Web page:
I have Julian's viewpoint as paraphrased by Edward Gibbon in 1776.  What I don't have is the original source, since Gibbon did not include references.  Thus, I have been searching through the various historians along with the works and letters of Julian.  The Historians are Socrates, Sozomen and Ammianus Marcellinus. All of these mention his forbidding Christians to teach, as well as the edicts either forbidding the children of Christians to study or using soft coercion to get them into the public, pagan schools.

The letters is a collection of fantastic idealization of classical Greek religion with references to religion scattered everywhere.  Within these, letter 25 gives the instruction to the Jews to rebuild the temple.

Letter 36 mentions the theft of books in Alexandria and demands that the library of George be transferred to Antioch.  This includes writings of all sorts.  Letter 42 doesn't seem to be on line except as an image, so I will attempt to type this in (noting that the source uses 'f' for 's' ... :) ):

Epistle XLII.  An Edict forbidding the Christians to teach polite Literature.


True learning, in my opinion, confifts not in words, in elegant and magnificent language, but in the found difpofitions of a well-formed mind, and in juft notions of good and evil, of virtue and vice.  Whoever therefore thinks or teaches otherwife feems no lefs deftitute of learning than he is of virtue, Even in trifles, if the mind and tongue be at variance, it is always efteemed a kind of difhonefty.  But if in matters of the greateft confequence a man thinks one thing and teaches another, does he not refemble thofe mean-fpirited, difhoneft, and abandoned traders, who generally affirm what they know to be falfe, in order to deceive and inveigle cuftomers?


All therefore who profefs to teach ought to be ftrict in their morals, and fhould never entertain opinions oppofite to thofe of the public; fuch, efpecially, ought to be thofe who inftruct youth, and explain to them the works of the ancients, whether they are orators, or grammarians; but particularly fophifts, as they affect to be the teachers, not only of words, but of manners, and infift that civil philofophy is their peculiar province. Whether this be true or not I fhall not at prefent confider.  I commend thofe who make fuch fpecious promifes, and fhould commend them much more, if they did not falfify and contradict themfelves by thinking one thing, and teaching their fcholars another.  What then?  Were not Homer, Hefiod, Demofthenes, Herodotus, Thucydides, Ifocrates, Lyfias, guided in their ftudies by the Gods, and efteemed themfelves confecrated, fome to Mercurry, and others to the Mufes?  It is abfurd therefore for thofe who explain their works to defpife the Gods whom they honoured.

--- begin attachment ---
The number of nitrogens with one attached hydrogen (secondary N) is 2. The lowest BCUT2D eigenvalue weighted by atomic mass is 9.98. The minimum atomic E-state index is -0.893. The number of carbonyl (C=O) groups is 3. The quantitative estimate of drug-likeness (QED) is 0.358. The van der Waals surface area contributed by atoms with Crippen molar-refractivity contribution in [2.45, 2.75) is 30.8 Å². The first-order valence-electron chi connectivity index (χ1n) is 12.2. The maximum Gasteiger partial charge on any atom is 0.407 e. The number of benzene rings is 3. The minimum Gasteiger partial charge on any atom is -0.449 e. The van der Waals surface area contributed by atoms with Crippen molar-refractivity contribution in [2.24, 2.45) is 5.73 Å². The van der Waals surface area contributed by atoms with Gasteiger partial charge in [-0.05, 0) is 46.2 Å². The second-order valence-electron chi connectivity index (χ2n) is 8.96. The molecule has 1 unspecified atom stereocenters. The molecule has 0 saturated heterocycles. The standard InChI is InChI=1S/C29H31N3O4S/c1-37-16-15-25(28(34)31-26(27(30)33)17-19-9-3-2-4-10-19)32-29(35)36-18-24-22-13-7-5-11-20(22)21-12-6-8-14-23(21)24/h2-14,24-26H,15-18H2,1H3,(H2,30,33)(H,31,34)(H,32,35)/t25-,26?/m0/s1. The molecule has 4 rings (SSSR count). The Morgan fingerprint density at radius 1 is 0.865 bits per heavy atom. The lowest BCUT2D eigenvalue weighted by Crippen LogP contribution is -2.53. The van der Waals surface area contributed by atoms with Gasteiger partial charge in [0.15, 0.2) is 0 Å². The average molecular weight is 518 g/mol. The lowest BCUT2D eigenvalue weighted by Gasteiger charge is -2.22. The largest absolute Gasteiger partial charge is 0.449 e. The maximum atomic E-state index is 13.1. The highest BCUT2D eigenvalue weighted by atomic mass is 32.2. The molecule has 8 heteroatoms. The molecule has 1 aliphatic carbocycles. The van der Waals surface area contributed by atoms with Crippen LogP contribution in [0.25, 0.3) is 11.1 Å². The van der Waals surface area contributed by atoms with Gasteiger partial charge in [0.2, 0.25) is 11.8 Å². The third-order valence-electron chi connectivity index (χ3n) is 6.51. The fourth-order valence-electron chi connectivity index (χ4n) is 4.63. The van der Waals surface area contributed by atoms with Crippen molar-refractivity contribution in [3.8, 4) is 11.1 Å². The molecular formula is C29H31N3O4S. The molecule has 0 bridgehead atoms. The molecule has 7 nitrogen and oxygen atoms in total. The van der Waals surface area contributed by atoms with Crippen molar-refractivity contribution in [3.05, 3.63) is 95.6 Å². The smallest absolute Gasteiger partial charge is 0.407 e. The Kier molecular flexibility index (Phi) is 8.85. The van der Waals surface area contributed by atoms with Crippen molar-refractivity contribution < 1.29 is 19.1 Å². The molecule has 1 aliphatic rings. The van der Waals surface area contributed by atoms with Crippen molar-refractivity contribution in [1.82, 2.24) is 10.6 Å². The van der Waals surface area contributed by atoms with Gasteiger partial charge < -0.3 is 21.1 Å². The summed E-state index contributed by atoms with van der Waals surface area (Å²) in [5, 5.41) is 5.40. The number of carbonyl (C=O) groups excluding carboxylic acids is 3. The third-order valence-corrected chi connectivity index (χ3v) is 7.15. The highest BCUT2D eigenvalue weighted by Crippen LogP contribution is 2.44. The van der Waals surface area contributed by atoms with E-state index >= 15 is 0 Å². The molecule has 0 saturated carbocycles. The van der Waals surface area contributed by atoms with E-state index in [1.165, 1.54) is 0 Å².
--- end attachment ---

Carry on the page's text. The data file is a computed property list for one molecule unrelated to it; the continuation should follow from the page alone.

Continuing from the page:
I do not mean (I am not fo abfurd) that they fhould change their fentiments for the fake of inftructing youth; I give them their option, either not to teach what they do not approve, or, if they choofe to teach, firft to perfuade their fcholars, that neither Homer, nor Hefiod, nor any of thofe whom they expound, and charge with impiety, madnefs, and error, concerning the Gods, are really fuch as they reprefent them.  For as they receive a ftipend, and are maintained by their works, if they can act with fuch duplicity for a few drachms, they confefs themfelves guilty of the moft fordid avarice.


Hitherto, I allow, many caufes have prevented their reforting to the temples; and the dangers that every where impended were a plea for their difguifing their real fentiments of the Gods.  But now, when the Gods have granted us liberty, it feems to me abfurd for any to tech what they do not approve.  And if they think that thofe writers whom they expound, and of whom they fit as interpreters, are truly wife, let them firft zealoufly imitate their piety towarrds the Gods.  But if they think their ideas of the moft holy Gods erroneous, let them go into the churches of the Galileans, and there expound Matthew and Luke.  In obedience to your rulers, you forbid facrifices.  I wifh that your ears and your tongues were (as you exprefs it) regenerated in thofe things of which I wift that myfelf, and all who in thought and deed are my friends, may always be partakers.


To mafters and teachers let this be a general law.  But let no youths be prevented from reforting to whatever fchools they pleafe.  It would be as unreafonable to exclude children, who know not yet what road to take, from the right path, as it would be to lead them by fear, and with reluctance, to the religious rites of their country.  And though it might be prper to cure fuch reluctance, like madnefs, even by force, yet let all be indulged with that difeafe.  For the ignorant fhould, in my oopinioni, be inftructed, not punifhed.

Epistle 43 is with regard to confiscation of the property of Christians (actually the Arians).  Epistle 49 is the origin of the welfare state:

Epiftle XLIX.TTo Arsacius, High-prift of Galatia

...